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Press Release

Prince George Man Pleads Guilty to Multimillion Dollar Fraud Scheme

For Immediate Release
U.S. Attorney's Office, Eastern District of Virginia

RICHMOND, Va. – A Prince George man pleaded guilty yesterday to tax fraud and executing a conspiracy to defraud individual lenders, financial institutions, and his employer out of almost $9 million.

According to court documents, from 2012 to 2020, Robert W. Guidry, 54, conspired with Christopher W. Elko, 51, Petersburg, to enrich themselves by, among other methods, falsely purporting to sell ownership interests in businesses where the conspirators worked, obtaining fraudulent loans and other forms of credit from individual lenders and financial institutions, and embezzling money from their employer. As part of the conspiracy, Guidry solicited and induced individuals to lend him money under false pretenses, claiming that the loans would be used for investment purposes—when, in fact, Guidry actually used the money to pay for personal expenses or to repay other lenders.

The conspirators also obtained loans and lines of credit from various financial institutions, relying on misrepresentations and deliberate omissions about Guidry’s personal financial status, such as the value of his assets and the amount of his liabilities. To repay the individual lenders and financial institutions they had fraudulently borrowed money from, and to pay their own personal expenses, the conspirators concocted a scheme to defraud their employer by misappropriating money through various frauds. For instance, the conspirators diverted customer payments owed to their employer to a bank account controlled by the conspirators, and fabricated payables to their employers’ vendors and others, depositing the payments into bank accounts they controlled.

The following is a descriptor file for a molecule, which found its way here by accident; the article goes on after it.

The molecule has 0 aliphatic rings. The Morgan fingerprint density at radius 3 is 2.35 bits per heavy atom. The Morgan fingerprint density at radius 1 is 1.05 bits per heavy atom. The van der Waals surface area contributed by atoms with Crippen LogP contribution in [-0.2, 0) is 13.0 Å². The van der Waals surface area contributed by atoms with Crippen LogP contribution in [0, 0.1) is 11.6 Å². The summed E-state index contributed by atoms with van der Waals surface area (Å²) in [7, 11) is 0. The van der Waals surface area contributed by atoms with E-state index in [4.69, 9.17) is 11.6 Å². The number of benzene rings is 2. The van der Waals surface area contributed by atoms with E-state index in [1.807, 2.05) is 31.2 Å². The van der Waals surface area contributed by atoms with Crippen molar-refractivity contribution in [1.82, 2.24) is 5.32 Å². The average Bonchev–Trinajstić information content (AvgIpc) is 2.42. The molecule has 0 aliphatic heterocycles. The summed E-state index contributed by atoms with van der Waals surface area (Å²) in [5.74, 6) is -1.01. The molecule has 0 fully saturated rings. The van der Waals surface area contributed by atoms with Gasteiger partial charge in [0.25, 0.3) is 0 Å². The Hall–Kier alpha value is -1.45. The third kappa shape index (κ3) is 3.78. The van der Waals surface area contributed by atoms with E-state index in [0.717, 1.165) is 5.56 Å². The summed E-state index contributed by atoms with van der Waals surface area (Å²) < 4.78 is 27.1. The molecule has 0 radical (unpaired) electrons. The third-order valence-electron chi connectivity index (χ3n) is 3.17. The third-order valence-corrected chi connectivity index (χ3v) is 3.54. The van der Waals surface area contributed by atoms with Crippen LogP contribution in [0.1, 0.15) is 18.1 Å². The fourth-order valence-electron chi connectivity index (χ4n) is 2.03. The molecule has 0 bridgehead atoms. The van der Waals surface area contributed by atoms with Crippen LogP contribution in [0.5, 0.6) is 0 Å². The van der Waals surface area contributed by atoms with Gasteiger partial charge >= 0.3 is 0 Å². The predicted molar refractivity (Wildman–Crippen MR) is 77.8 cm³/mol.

In total, the conspirators' actions caused a total loss of more than $8.8 million to investors, banks, and their former employer.

Guidry is scheduled to be sentenced on September 7, 2022.  He faces a maximum penalty of 30 years in prison. Actual sentences for federal crimes are typically less than the maximum penalties. A federal district court judge will determine any sentence after taking into account the U.S. Sentencing Guidelines and other statutory factors.

Jessica D. Aber, U.S. Attorney for the Eastern District of Virginia; Stanley M. Meador, Special Agent in Charge of the FBI’s Richmond Field Office; and Darrell J. Waldon, Special Agent in Charge, Washington, D.C. Field Office, IRS-Criminal Investigation (IRS-CI), made the announcement after U.S. District Judge David J. Novak accepted the plea.

Assistant U.S. Attorneys Kashan K. Pathan and Thomas A. Garnett and former Assistant U.S. Attorney Katherine Lee Martin prosecuted the case.

A copy of this press release is located on the website of the U.S. Attorney’s Office for the Eastern District of Virginia. Related court documents and information are located on the website of the District Court for the Eastern District of Virginia or on PACER by searching for Case No. 3:22-cr-42.

Updated May 3, 2022

Financial Fraud